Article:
Product plans afoot for BPEL4WS spec

Major backers of the BPEL4WS specification for Web services business processes are preparing products to implement the technology, which is being submitted for consideration by OASIS as an industry standard.

But a spokeswoman for the World Wide Web Consortium (W3C) expressed fears that Web services standardization could be fragmented, with both Organization for Advancement of Structured Information Standards (OASIS) and W3C now pondering Web services business process, or choreography, standards.

BPEL4WS, or Business Process Execution Language for Web Services, also has been known as just BPEL. Developed by IBM Corp., Microsoft Corp., and BEA Systems Inc. and introduced in August 2002, the specification is intended as a way to describe business processes constructed as a collection of Web services, which is sometimes referred to as choreography, said John Kiger, director of Web services strategy at BEA in San Jose, Calif.

"By this fall, you'll see real products delivered that use BPEL4WS to do business processes between these heterogeneous systems," said Steven VanRoekel, Microsoft director of Web services, in Redmond, Wash.

Microsoft, for example, plans to support BPEL4WS in its BizTalk Server application integration platform, VanRoekel said.

"BizTalk Server will be able to be an end point to basically pass [business process] information to other vendors, independently of them having to run the same software," he said.

IBM later in 2003 will integrate the technology into its WebSphere Business Integrator product line, said Carla Norsworthy, director of dynamic e-business technology at IBM, in Raleigh, N.C. BPEL4WS presents the ability to achieve the goal of pulling together and rapidly changing a business process that includes application code written for different platforms, she said.

BEA will add BPEL4WS to its WebLogic platform later this year to enable business processes to be exchanged across heterogeneous environments, Kiger said.

Siebel Systems Inc., meanwhile, has been working with IBM, Microsoft, and BEA on using the specification in the Siebel Universal Application Network offering for multi-application integration, said HiteshDholakia, senior manager for Universal Application Network at Siebel, in San Mateo, Calif.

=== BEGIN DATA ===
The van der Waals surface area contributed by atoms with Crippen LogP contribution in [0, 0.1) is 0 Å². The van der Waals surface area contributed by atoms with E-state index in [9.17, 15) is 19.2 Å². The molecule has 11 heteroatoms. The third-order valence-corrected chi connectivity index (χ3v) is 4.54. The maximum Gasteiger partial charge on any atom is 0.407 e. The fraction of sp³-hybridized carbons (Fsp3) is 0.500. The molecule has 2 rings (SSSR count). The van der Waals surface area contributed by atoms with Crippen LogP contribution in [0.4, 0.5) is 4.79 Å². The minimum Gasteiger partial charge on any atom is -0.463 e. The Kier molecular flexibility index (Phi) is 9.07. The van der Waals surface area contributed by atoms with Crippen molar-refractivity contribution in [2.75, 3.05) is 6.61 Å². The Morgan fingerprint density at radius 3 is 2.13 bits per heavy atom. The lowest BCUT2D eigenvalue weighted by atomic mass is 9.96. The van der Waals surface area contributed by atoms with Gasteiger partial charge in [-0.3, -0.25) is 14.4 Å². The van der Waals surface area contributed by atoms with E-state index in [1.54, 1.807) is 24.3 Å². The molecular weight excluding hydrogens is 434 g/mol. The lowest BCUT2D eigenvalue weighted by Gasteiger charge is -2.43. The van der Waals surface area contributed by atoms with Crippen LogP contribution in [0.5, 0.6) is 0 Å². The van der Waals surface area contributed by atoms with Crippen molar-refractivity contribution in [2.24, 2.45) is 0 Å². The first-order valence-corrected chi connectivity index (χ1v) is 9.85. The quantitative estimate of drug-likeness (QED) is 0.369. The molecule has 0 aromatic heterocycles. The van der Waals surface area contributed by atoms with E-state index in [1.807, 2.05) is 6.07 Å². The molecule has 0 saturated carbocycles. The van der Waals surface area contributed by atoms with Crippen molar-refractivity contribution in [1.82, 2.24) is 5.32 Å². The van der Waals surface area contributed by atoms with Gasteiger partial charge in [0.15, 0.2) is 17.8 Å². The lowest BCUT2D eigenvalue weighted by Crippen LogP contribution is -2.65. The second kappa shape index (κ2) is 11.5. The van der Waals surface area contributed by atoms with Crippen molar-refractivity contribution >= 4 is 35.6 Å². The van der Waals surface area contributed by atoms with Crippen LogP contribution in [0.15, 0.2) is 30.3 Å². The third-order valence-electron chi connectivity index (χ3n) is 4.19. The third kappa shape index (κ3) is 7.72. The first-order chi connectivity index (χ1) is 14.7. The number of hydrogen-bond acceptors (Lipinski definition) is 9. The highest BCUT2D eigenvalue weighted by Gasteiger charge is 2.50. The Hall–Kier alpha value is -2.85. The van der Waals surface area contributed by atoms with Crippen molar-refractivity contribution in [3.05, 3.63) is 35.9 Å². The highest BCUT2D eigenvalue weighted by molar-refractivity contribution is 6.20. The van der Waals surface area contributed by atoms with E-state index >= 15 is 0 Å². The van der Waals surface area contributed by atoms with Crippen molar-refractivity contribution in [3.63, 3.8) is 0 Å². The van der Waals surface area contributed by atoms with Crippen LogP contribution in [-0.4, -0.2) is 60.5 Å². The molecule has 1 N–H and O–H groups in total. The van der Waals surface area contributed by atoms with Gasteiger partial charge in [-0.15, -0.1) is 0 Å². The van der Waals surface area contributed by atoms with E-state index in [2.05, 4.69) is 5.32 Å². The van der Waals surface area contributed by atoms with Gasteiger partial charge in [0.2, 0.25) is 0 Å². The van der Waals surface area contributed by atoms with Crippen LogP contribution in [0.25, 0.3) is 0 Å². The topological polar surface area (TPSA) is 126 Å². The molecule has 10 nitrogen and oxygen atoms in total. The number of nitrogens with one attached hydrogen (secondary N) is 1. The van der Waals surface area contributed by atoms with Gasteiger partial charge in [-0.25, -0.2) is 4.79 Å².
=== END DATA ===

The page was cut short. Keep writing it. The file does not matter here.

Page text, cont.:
SAP AG by the end of this year plans to implement BPEL4WS in various products, including its Exchange Infrastructure, which is a messaging platform for integrating SAP and non-SAP systems, said Inisa Zimek, director of technology and standards at SAP, in Palo Alto, Calif.

Despite supporters' ambitious plans for BPEL4WS, a spokeswoman for W3C, which also is deliberating Web services technologies including choreography, expressed fears that the dual OASIS and W3C efforts would lead to fragmentation and hinder standardization for Web services.

W3C spokeswoman Janet Daly said the OASIS charter for the BPEL4WS technical committee does not provide for interoperability and coordination with other choreography efforts.

"It means that unlike the W3C work, where we're required to work with other working groups, this group is not required to coordinate with anybody," Daly said. But Web services needs to be about everyone working together in order for standards to happen, she said.

"There are legitimate reasons to be concerned," Daly said. W3C has tried to work with the authors of BPEL4WS, she said.

But BPEL4WS supporters said they did not expect a conflict with work going on at W3C.

"Our expectation is we will work on BPEL4WS in the OASIS group and we'll have a relationship between OASIS and W3C to coordinate [activities]," Norsworthy said. "Our hope is the W3C work could focus on complementary aspects of this space."

The goal is to have one common standard for the industry, she said.

Ed Cobb, BEA vice president of architecture and standards, said W3C could work on areas such as a global process model or an interface format between different systems.

BEA also has been involved in development of a rival choreography specification submitted by Sun Microsystems Inc. to the W3C, known as Web Services Choreography Interface (WSCI). But BEA has no plans to support WSCI in its products, Kiger said.

Sun and other industry players will be invited to participate in the BPEL4WS effort, according to supporters.

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